Scary Results From Eating Too Much Protein

According to statistics, most individuals in the US consume three to five times more protein than they need. An ideal protein intake is about 0.5 grams (500 mg) of protein per pound of lean body mass.

While high protein diets are extremely popular, eating excessive amounts of protein can be damaging to your health.


The Dangers of Eating Too Much Protein

Eating more protein than your body needs can cause problems with your overall health and fitness in several ways.

Too much protein can lead to these health issues:

Bullet Increased blood sugar
Bullet Weight gain
Bullet Too much body fat
Bullet Stress on your kidneys, which must get rid of excess protein
Bullet Loss of minerals from your bones
Bullet Dehydration
Bullet Cancer cell stimulation

That being said, you need to know that your body cannot live without protein. While some amino acids can be made by your body, several essential amino acids cannot be made by your body tissues but must be consumed from food sources. Amino acids are what make the protein that helps grow muscle, bony tissue, enzymes, and several hormones your body needs to survive.

While it can be beneficial, it is not necessary to eat “complete proteins,” which are proteins that contain all of the essential amino acids. As long as you are eating a wide variety of foods, your body will get all of the amino acids it needs. It then has the ability to store each amino acid and put them all together into complete proteins it can use.

Your body processes protein less efficiently as you age, so eating enough high quality protein becomes more important. You also need more protein during pregnancy so the fetus can use that protein in order to grow. Those individuals who are not aged or pregnant can stick to eating 40-70 grams of protein daily, depending on their lean body mass.

There is an upper limit as to how much protein your body has the ability to utilize. In the U.S., we eat, on average, much more protein than our bodies need as well as too many carbohydrate-containing foods and not enough foods high in healthy fats.

Part of the problem is that the consumption of meat has risen to a great degree in the last century. Most of this meat is low-quality meat and comes from animal farms where animals are feeding on grains that have been genetically altered instead of feeding on grass in a pasture.

If you choose to eat meat or other animal products, it is a better idea to eat meat that has been pasture-fed, but even this can lead to protein excesses in the body.


What Protein Does In Your Body

When you eat protein, your body takes what it needs and converts all of the rest of it into sugar and, finally, into fat. When your blood sugar levels are increased from eating too much protein, you put yourself at risk of getting infections by yeast (called Candidiasis) and pathogenic bacteria. The growth of cancer cells is stimulated by an excess of sugar and fat in your body.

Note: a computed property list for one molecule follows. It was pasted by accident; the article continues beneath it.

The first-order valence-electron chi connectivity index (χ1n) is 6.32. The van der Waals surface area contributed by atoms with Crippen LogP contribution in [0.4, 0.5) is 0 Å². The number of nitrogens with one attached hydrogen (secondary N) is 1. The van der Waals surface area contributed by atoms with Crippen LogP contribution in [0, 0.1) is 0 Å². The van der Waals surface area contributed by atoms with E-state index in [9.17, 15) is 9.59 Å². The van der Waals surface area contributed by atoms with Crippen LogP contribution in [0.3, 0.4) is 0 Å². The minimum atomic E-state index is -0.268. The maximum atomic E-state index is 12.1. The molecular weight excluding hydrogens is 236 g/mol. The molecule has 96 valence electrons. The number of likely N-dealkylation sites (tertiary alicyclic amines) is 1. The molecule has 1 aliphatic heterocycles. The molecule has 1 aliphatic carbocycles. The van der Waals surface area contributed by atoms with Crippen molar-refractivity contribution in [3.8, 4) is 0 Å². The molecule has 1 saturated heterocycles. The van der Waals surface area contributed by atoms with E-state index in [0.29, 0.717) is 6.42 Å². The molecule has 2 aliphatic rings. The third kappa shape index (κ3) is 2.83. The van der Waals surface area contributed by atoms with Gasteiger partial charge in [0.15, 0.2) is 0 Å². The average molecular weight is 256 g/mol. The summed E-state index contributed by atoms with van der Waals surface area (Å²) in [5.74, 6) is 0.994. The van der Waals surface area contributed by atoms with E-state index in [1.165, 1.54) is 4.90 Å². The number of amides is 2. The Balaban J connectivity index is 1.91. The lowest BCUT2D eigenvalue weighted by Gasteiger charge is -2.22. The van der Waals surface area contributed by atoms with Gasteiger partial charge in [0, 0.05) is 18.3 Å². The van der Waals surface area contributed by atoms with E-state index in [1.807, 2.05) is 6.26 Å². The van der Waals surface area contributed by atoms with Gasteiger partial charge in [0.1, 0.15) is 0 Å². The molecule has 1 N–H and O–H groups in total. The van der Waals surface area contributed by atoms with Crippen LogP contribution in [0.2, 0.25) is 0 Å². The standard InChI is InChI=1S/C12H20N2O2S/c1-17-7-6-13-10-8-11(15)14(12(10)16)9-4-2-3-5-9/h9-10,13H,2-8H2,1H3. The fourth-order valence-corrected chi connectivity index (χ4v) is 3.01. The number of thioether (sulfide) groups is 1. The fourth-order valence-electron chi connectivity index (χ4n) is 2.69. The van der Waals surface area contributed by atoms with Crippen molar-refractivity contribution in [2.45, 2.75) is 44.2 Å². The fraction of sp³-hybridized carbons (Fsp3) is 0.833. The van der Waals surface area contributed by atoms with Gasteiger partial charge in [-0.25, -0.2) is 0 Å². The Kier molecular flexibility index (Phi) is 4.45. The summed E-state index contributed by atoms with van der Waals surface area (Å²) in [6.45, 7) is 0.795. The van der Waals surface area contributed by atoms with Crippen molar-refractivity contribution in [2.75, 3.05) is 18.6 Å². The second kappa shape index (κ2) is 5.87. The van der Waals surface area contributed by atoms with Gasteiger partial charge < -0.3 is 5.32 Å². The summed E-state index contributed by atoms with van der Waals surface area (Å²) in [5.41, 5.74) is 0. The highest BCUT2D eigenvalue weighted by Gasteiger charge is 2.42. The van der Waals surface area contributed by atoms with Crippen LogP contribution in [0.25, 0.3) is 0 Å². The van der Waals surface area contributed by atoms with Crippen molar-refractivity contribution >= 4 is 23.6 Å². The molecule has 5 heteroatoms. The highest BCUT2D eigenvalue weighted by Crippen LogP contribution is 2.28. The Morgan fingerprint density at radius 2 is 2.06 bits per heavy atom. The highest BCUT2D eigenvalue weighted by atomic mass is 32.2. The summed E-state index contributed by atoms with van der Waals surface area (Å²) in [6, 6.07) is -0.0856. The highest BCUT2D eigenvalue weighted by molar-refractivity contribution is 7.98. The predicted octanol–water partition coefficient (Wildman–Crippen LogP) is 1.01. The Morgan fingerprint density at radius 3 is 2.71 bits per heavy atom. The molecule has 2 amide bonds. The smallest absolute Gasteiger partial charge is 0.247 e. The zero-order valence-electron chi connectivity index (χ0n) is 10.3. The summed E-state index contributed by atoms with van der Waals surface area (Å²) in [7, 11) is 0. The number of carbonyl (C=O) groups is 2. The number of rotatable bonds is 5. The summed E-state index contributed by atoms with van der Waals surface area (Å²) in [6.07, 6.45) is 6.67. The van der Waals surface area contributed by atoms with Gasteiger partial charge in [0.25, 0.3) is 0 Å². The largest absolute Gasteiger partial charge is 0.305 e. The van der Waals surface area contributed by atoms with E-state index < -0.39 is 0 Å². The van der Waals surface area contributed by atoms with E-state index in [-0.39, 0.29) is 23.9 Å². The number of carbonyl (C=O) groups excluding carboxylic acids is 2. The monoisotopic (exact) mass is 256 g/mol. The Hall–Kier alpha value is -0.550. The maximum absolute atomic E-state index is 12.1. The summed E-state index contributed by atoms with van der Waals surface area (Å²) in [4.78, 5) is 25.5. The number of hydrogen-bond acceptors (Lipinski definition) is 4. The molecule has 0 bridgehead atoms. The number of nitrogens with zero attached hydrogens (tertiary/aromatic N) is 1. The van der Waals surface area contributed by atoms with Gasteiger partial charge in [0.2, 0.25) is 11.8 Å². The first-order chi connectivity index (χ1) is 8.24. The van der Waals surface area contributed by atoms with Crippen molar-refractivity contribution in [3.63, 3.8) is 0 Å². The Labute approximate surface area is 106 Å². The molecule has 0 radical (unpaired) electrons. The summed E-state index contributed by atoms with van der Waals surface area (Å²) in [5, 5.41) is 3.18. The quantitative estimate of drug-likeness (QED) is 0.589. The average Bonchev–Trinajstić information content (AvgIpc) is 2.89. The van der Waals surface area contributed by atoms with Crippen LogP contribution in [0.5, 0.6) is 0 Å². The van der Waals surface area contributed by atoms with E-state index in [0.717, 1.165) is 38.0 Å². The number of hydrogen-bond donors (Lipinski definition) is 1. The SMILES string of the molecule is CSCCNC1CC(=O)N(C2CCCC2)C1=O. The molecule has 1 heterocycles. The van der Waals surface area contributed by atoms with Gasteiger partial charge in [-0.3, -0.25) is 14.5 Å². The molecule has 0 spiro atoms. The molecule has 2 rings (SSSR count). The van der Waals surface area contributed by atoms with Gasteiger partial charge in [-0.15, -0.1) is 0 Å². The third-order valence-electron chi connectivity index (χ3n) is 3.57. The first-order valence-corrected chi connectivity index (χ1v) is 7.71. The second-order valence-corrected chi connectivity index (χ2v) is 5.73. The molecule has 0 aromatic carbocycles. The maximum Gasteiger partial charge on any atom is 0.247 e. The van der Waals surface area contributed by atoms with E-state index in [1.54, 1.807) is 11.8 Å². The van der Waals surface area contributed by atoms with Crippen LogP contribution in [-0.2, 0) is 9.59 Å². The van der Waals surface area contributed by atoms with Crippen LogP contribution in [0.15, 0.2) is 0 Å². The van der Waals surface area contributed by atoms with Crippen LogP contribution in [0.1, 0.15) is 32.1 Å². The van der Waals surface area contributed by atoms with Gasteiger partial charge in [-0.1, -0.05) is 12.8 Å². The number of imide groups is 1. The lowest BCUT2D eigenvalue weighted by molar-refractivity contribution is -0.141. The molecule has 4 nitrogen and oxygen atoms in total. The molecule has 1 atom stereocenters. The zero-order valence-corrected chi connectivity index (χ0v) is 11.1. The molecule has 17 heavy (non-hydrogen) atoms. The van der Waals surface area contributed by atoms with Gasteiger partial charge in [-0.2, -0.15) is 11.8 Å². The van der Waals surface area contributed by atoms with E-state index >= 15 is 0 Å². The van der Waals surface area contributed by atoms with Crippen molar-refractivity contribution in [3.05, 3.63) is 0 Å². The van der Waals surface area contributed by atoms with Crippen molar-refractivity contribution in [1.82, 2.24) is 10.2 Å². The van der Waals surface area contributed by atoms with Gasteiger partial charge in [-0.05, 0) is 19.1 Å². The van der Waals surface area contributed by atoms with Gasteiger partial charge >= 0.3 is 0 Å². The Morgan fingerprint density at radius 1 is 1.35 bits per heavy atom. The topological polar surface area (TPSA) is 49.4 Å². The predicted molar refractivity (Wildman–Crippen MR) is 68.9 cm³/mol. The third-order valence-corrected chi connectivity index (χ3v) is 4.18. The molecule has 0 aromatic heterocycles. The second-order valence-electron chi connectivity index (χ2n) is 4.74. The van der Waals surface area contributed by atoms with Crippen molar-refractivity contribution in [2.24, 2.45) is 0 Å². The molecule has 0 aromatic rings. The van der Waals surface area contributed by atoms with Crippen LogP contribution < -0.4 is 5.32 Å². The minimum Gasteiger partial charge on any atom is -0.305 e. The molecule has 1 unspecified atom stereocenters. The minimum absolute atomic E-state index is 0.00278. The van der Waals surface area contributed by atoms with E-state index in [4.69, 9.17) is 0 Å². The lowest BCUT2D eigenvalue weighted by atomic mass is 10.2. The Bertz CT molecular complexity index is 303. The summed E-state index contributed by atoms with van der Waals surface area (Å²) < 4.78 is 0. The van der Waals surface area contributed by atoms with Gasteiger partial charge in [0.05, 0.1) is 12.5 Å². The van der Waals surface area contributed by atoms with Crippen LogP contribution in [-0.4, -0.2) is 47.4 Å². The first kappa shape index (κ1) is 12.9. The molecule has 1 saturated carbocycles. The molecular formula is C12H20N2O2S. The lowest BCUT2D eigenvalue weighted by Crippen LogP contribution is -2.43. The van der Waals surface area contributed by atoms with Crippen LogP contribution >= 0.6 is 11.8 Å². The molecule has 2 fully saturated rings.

There is a biochemical pathway known as the mammalian target of rapamycin that is stimulated by having too much protein in your system. This pathway plays a role in cancer formation. In order to avoid stimulating the pathway, you need to keep your protein levels in check.

Furthermore, eating too much protein causes stress on the kidneys. The kidneys are responsible for removing the nitrogenous waste products in the bloodstream, and when there is too much protein, both the excess protein and water is lost through the kidneys, resulting in dehydration. This was proven in a research study that involved athletes who engaged in endurance sports.


Less Protein Could Prolong Your Life

There have been recent research studies that relate to calorie restriction and longevity. In particular, restriction of protein intake leads to a longer life, particularly restriction of the amino acid known as methionine, which is found in high levels in meats. Other research indicates that the balance of amino acids might be the most important factor in gaining a long life.


Calculating the Amount of Protein You Need

The amount of protein you need is about 0.5 grams (500 mg) of protein per pound of lean body mass. Your lean body mass is your percent of body fat subtracted from one hundred. Convert that number into a percentage, and multiply it by your total weight in pounds. Multiply that number by 0.5 grams per pound to get your protein requirement for the day.

If you exercise excessively or are pregnant, it is ideal to consume about 25 percent more protein than that.


Foods to Eat

You do not need to be a vegetarian to avoid eating too much protein, but know that forty grams of protein isn’t really very much. If you choose to consume animal products and you do not have an intolerance, protein can be found in eggs, dairy products, meat, and fish.

Contrary to popular belief, however, protein is not only contained in animal products but is abundant in many, many plant foods. Plant-based sources of protein foods include: quinoa, avocadoes, mushrooms, legumes, seeds, nuts, and leafy greens (kale, spinach, etc.).

Read food labels and look up the amount of protein in the foods you are eating. If you are eating too much, adjust your diet so you are eating the right amount of protein.

Do you get too much protein? Do you get enough protein? Please share your thoughts in the comments below.

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